TN panels have poor viewing angles. From the sides, colors may shift. If you look at the display from below, typically the panel darkens, and if you look from above, it washes out. You can see this effect on almost any laptop, as most notebooks use TN panels: Tilt the lid back and forth, and watch how the brightness and contrast shift.
How it works: Let's start with the light source. This can be a mirror in the case of reflective LCDs, or a light such as a CCFL (cold cathode flourescent lamp) or LED (light-emitting diode). The light first passes through a polarizing filter, which aligns the light waves in one direction. Then it passes through the TN liquid crystal. The molecules of this crystal are special in that they "twist" the light 90 degrees as it passes through. Next the light passes through a color filter, which tints the light red, green, or blue. Finally the light reaches a second polarizing filter, oriented 90 degrees to the first one. If it weren't for the TN crystal, this second filter would block all light; but since the TN crystal twists the light so that it is aligned to the polarizer, it all passes through.
When a current is applied to the liquid crystal, it "untwists," changing the light's orientation and causing more of it to be blocked by the second polarizing filter. The more current that is applied, the more the liquid crystal untwists and the more light is blocked.
Each pixel of a TN panel consists of three rectangular subpixels: one red, one green, and one blue. By varying the current to each of the crystals in these subpixels, you can mix the three colors to produce many different hues.
LCD: In-Plane Switching (IPS)
Hitachi developed IPS technology in 1996 to combat the laundry list of problems afflicting the TN panels of the day, especially poor color reproduction and limited viewing angles. Since then the technology has undergone tweaks and improvements with variants such as Super IPS (S-IPS), Advanced Super IPS (AS-IPS), and IPS Pro. Today most IPS panels use some sort of enhanced variant, but are still generally called "IPS." These days LG Display produces the majority of IPS panels.
IPS displays have several major advantages over those that use the more common and less expensive TN technology. Each red, green, or blue subpixel can display 8 bits (256 levels) of brightness or more, giving the display more-accurate color without resorting to tricks like dithering. IPS displays are capable of a wider total range of color, as well. For that reason, photographers and artists tend to favor them; most "professional" desktop PC monitors made for photography, design, print layout, and other color-sensitive tasks use IPS panels.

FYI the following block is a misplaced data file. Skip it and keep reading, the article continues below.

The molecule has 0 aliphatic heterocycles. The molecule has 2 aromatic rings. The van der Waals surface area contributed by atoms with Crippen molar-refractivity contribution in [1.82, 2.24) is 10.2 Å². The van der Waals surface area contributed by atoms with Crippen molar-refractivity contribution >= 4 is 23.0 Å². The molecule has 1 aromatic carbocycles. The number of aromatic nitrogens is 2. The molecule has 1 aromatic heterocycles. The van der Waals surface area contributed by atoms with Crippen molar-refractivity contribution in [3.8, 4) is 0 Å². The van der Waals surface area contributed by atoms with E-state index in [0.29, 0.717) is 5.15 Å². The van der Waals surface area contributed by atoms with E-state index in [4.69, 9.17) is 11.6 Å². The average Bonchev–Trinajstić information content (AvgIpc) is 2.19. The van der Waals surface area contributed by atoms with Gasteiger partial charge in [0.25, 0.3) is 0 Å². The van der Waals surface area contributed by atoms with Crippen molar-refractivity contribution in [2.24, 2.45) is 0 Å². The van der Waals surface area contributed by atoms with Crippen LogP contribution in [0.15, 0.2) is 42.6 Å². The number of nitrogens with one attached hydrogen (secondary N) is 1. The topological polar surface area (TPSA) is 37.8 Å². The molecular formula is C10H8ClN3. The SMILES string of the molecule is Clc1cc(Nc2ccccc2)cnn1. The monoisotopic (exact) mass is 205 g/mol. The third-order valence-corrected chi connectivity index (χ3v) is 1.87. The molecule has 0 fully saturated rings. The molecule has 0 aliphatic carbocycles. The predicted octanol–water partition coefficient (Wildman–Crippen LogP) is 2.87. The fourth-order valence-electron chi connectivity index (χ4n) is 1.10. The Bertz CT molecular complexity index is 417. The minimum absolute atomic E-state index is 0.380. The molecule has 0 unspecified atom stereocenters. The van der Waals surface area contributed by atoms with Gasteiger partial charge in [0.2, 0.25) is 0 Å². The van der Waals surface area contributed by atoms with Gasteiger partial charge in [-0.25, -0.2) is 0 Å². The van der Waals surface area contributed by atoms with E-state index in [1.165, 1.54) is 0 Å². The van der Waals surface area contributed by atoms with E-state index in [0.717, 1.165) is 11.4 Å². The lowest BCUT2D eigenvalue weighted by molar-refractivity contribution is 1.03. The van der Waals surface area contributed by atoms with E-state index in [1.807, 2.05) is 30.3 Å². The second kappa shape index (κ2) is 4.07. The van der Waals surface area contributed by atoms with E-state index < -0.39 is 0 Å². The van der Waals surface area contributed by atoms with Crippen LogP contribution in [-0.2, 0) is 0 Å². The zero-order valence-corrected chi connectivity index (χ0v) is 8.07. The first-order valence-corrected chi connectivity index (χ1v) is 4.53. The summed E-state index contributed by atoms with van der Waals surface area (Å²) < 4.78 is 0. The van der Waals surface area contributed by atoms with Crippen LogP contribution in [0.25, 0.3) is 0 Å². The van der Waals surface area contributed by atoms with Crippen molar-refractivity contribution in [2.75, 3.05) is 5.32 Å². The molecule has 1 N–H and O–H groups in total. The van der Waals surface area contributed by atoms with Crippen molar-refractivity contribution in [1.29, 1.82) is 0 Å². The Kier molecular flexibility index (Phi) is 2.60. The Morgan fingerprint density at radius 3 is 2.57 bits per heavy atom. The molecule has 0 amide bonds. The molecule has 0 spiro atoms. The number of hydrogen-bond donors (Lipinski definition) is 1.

Viewing angles are much wider on IPS panels, too. You'll see proper color and contrast when looking at them from almost any angle, which makes them quite useful on smartphone and tablet displays. Apple's iPads, the iPhone 4 and iPhone 4S, the Amazon Kindle Fire, and the Asus Eee Pad Transformer are just some of the mobile products using IPS displays.
It's not all upside with IPS technology, though. Generally IPS displays aren't as bright as comparable TN panels, and they don't change state quite as quickly. Thus, it's not yet possible to get the nice 120Hz refresh rates necessary for most 3D displays, and fast-motion graphics can sometimes leave a bit of a trail or "ghost" behind; modern IPS panels have minimized that problem, but they're still not nearly as fast as TN panels. They're also more expensive in general.
How it works: The structure of an IPS panel is very much like that of the TN panel explained earlier. The crystal structure is different, with all the crystals aligned horizontally (hence "in plane" with the display). As opposed to TN panels, where one electrode is beneath the crystal and one is above, IPS displays require both electrodes to be beneath the display, taking up more room. This design allows a little less light to pass through, making the display a bit dimmer even when the backlight is shining just as brightly.
When current passes through the crystal in an IPS display, the crystal structure rotates 90 degrees in parallel with the flat plane of the display, rather than turning vertically from parallel to perpendicular. The crystal turns further as more voltage is applied, letting more of the backlight shine through.
LCD: Vertically Aligned (VA)